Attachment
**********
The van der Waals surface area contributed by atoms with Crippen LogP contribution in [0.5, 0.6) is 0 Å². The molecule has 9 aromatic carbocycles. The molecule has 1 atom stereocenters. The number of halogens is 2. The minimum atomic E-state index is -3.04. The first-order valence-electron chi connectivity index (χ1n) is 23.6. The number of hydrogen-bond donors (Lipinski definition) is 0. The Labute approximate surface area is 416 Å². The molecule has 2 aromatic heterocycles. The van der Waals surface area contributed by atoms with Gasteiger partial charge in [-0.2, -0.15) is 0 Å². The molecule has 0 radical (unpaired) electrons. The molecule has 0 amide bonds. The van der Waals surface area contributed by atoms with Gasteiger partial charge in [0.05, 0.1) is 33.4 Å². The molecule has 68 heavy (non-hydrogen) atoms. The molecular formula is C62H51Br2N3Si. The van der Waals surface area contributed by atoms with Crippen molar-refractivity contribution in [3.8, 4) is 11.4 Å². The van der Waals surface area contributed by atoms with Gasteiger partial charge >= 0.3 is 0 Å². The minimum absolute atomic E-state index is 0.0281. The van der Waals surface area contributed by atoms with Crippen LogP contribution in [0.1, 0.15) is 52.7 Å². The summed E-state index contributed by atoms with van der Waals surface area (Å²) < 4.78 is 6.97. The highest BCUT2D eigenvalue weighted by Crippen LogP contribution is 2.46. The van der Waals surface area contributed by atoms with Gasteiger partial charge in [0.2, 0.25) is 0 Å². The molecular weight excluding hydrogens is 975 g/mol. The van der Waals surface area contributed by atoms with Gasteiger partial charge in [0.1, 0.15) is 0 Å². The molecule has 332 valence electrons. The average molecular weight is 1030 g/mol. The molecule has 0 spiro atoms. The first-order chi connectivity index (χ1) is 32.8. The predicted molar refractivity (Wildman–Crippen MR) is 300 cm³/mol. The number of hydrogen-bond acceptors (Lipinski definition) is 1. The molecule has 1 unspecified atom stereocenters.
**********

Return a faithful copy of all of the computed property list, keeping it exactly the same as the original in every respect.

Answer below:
The van der Waals surface area contributed by atoms with Crippen LogP contribution in [0.5, 0.6) is 0 Å². The molecule has 9 aromatic carbocycles. The molecule has 1 atom stereocenters. The number of halogens is 2. The minimum atomic E-state index is -3.04. The first-order valence-electron chi connectivity index (χ1n) is 23.6. The number of hydrogen-bond donors (Lipinski definition) is 0. The Labute approximate surface area is 416 Å². The molecule has 2 aromatic heterocycles. The van der Waals surface area contributed by atoms with Gasteiger partial charge in [-0.2, -0.15) is 0 Å². The molecule has 0 radical (unpaired) electrons. The molecule has 0 amide bonds. The van der Waals surface area contributed by atoms with Gasteiger partial charge in [0.05, 0.1) is 33.4 Å². The molecule has 68 heavy (non-hydrogen) atoms. The molecular formula is C62H51Br2N3Si. The van der Waals surface area contributed by atoms with Crippen molar-refractivity contribution in [3.8, 4) is 11.4 Å². The van der Waals surface area contributed by atoms with Gasteiger partial charge >= 0.3 is 0 Å². The minimum absolute atomic E-state index is 0.0281. The van der Waals surface area contributed by atoms with Crippen LogP contribution in [0.1, 0.15) is 52.7 Å². The summed E-state index contributed by atoms with van der Waals surface area (Å²) < 4.78 is 6.97. The highest BCUT2D eigenvalue weighted by Crippen LogP contribution is 2.46. The van der Waals surface area contributed by atoms with Gasteiger partial charge in [0.2, 0.25) is 0 Å². The molecular weight excluding hydrogens is 975 g/mol. The van der Waals surface area contributed by atoms with Gasteiger partial charge in [0.1, 0.15) is 0 Å². The molecule has 332 valence electrons. The average molecular weight is 1030 g/mol. The molecule has 0 spiro atoms. The first-order chi connectivity index (χ1) is 32.8. The predicted molar refractivity (Wildman–Crippen MR) is 300 cm³/mol. The number of hydrogen-bond acceptors (Lipinski definition) is 1. The molecule has 1 unspecified atom stereocenters.